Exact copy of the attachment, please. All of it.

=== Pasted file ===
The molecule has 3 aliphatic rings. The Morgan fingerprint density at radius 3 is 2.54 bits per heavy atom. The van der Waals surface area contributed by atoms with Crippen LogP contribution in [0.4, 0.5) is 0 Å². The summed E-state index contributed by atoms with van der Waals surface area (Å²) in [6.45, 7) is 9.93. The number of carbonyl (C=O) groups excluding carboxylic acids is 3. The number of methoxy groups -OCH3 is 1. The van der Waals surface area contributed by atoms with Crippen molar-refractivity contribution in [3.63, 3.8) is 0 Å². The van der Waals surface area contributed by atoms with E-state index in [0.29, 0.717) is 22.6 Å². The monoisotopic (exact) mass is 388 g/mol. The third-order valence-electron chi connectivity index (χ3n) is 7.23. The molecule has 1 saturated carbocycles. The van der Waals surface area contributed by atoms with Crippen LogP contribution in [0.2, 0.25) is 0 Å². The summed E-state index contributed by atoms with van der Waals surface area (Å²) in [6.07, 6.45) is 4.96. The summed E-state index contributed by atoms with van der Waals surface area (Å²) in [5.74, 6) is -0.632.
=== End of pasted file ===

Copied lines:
The molecule has 3 aliphatic rings. The Morgan fingerprint density at radius 3 is 2.54 bits per heavy atom. The van der Waals surface area contributed by atoms with Crippen LogP contribution in [0.4, 0.5) is 0 Å². The summed E-state index contributed by atoms with van der Waals surface area (Å²) in [6.45, 7) is 9.93. The number of carbonyl (C=O) groups excluding carboxylic acids is 3. The number of methoxy groups -OCH3 is 1. The van der Waals surface area contributed by atoms with Crippen molar-refractivity contribution in [3.63, 3.8) is 0 Å². The van der Waals surface area contributed by atoms with E-state index in [0.29, 0.717) is 22.6 Å². The monoisotopic (exact) mass is 388 g/mol. The third-order valence-electron chi connectivity index (χ3n) is 7.23. The molecule has 1 saturated carbocycles. The van der Waals surface area contributed by atoms with Crippen LogP contribution in [0.2, 0.25) is 0 Å². The summed E-state index contributed by atoms with van der Waals surface area (Å²) in [6.07, 6.45) is 4.96. The summed E-state index contributed by atoms with van der Waals surface area (Å²) in [5.74, 6) is -0.632.